Pedro Gabriel, 18, a senior at Portland High School, shoots hoops at Deering Oaks on Friday. Sunday is expected to be cooler with highs in the 50s. Derek Davis/Staff Photographer

On Saturday, more Christmas decorations started to appear in Portland, while many people wore summer shorts and T-shirts.

Saturday’s high temperatures broke records in several cities, which has been a trend in recent days, according to the National Weather Service in Gray.

In Portland, the high hit 72 degrees, shattering the old Nov. 12 record of 65 degrees set in 2020.

In Lewiston, the high got to 69 degrees. In Augusta, the temperature was 70 at 2 p.m., breaking the old record of 63.

Even in the northern city of Houlton, the temperature got to a balmy 67, breaking the old record of 63.

“It’s certainly above normal, but it’s interesting,” said Stephen Baron, a meteorologist with the weather service. “A lot of these records were just broken two years ago. We’re starting to see this more often.”


The warm conditions came to Maine with the remnants of Hurricane Nicole, which dumped 1.19 inches of rain overnight into Saturday morning, as measured at the Portland International Jetport. When the rain moved out, the high pressure on the back end of that tropical system delivered heat and humidity, Baron said.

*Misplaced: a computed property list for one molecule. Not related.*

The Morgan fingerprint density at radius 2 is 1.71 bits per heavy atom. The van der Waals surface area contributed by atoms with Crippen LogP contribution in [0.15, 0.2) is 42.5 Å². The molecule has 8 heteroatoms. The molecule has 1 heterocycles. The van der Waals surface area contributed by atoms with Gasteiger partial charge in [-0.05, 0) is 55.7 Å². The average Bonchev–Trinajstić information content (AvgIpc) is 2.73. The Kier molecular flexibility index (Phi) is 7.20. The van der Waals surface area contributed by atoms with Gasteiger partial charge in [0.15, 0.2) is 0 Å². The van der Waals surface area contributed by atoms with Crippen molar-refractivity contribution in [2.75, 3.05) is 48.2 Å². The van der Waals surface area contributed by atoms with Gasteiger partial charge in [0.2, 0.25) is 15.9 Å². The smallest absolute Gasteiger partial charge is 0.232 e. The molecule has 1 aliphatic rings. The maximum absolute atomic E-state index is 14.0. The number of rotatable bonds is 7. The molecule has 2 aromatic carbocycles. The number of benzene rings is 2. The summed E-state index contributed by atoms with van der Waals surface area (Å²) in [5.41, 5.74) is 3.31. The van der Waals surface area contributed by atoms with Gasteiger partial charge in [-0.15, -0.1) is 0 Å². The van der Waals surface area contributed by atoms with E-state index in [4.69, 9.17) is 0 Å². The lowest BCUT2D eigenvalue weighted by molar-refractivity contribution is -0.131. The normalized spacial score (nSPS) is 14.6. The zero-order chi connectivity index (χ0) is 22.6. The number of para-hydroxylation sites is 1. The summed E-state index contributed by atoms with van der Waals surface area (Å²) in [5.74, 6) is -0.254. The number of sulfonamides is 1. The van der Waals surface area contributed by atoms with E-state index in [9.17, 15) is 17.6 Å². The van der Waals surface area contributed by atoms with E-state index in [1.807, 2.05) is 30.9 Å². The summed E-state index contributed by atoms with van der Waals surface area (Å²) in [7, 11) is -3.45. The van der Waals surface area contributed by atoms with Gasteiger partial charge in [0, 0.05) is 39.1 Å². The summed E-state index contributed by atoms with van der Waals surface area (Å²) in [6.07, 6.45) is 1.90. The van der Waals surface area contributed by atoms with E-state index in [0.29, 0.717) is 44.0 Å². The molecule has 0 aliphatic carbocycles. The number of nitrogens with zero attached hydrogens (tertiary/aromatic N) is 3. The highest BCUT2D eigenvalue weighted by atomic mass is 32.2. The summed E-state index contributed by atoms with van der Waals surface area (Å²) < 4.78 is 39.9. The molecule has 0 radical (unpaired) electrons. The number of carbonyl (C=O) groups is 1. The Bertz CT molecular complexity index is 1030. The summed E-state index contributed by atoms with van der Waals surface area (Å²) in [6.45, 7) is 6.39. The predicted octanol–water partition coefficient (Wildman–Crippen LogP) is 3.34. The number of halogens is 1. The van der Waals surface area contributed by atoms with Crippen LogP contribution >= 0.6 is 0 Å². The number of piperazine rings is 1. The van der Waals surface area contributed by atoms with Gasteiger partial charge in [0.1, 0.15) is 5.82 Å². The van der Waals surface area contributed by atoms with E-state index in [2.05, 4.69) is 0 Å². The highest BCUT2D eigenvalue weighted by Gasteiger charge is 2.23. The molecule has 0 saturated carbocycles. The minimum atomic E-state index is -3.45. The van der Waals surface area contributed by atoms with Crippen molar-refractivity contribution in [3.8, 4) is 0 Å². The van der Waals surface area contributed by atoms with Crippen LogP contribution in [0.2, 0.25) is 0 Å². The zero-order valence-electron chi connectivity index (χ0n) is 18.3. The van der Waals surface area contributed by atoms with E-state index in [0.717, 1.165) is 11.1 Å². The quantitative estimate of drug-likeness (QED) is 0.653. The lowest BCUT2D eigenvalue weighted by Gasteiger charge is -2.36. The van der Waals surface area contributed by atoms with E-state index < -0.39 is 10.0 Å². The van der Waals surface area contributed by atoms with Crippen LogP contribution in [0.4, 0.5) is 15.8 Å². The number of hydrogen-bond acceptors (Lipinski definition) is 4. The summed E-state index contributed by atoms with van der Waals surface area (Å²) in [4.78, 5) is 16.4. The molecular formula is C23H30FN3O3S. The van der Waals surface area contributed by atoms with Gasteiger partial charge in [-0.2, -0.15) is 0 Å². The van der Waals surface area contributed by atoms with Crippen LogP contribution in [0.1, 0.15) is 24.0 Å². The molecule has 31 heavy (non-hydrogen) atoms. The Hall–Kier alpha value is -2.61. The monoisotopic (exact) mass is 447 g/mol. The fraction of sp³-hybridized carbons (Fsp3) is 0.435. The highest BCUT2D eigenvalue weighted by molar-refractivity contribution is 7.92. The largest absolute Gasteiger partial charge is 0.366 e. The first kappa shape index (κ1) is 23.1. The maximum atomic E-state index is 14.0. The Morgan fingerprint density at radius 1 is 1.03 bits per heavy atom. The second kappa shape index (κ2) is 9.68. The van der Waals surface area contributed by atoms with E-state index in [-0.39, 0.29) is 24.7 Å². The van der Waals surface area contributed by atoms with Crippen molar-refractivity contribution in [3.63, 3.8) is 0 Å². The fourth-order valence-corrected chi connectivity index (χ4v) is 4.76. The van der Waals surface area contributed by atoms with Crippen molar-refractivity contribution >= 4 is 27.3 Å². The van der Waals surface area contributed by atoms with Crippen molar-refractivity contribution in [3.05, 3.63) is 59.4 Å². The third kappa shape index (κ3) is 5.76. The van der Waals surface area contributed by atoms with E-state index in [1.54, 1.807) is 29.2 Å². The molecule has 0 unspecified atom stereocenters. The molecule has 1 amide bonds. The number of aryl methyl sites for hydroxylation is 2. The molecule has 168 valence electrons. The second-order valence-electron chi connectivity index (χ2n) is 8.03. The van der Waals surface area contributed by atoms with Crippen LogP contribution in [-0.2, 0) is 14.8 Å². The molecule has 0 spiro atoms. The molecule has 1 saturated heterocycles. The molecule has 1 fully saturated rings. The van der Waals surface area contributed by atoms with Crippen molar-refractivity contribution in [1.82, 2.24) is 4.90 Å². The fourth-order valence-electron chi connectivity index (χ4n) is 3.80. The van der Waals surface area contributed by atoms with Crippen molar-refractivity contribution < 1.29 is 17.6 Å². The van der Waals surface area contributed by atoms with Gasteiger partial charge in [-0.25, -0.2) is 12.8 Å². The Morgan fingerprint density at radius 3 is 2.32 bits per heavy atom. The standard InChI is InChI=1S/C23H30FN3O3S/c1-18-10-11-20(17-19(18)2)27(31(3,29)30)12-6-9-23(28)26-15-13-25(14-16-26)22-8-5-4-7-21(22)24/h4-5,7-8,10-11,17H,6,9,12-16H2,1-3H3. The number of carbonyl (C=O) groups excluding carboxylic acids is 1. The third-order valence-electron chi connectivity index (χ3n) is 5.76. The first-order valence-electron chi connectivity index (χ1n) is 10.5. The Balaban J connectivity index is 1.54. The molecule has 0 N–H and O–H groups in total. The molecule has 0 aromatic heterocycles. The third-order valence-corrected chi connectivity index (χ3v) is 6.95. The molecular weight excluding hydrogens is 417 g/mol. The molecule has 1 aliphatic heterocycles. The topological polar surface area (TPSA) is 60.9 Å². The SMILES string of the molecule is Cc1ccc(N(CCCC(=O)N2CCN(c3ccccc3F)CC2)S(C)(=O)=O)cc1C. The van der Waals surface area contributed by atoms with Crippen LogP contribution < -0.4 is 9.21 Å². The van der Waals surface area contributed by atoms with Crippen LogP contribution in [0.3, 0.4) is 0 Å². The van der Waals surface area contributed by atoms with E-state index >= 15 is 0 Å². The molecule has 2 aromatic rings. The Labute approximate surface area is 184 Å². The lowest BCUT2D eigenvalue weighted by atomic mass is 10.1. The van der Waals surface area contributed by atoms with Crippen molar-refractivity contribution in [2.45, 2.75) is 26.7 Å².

Caribou, which has a National Weather Service station, didn’t get the tropical warmth, meteorologist James Sinko said. High temperatures only made it into the 40s. But one hour’s drive south from Caribou, Houlton did receive some of the warm, humid conditions, Sinko said.

Aroostook County received heavy rain with some flash flooding warnings, he said.

Saturday will likely be the last summer-like day, meteorologists forecast. On Sunday and this week, temperatures will return to a more normal mid-November feel of 20s and 30s for the low, and highs in the 40s or 50s.

Some parts of Maine, particularly to the north, will see snow Monday night in higher elevations. “We may see some accumulation,” Sinko said.

The fall has been well above normal temperatures, he said, “but the pattern is switching.”

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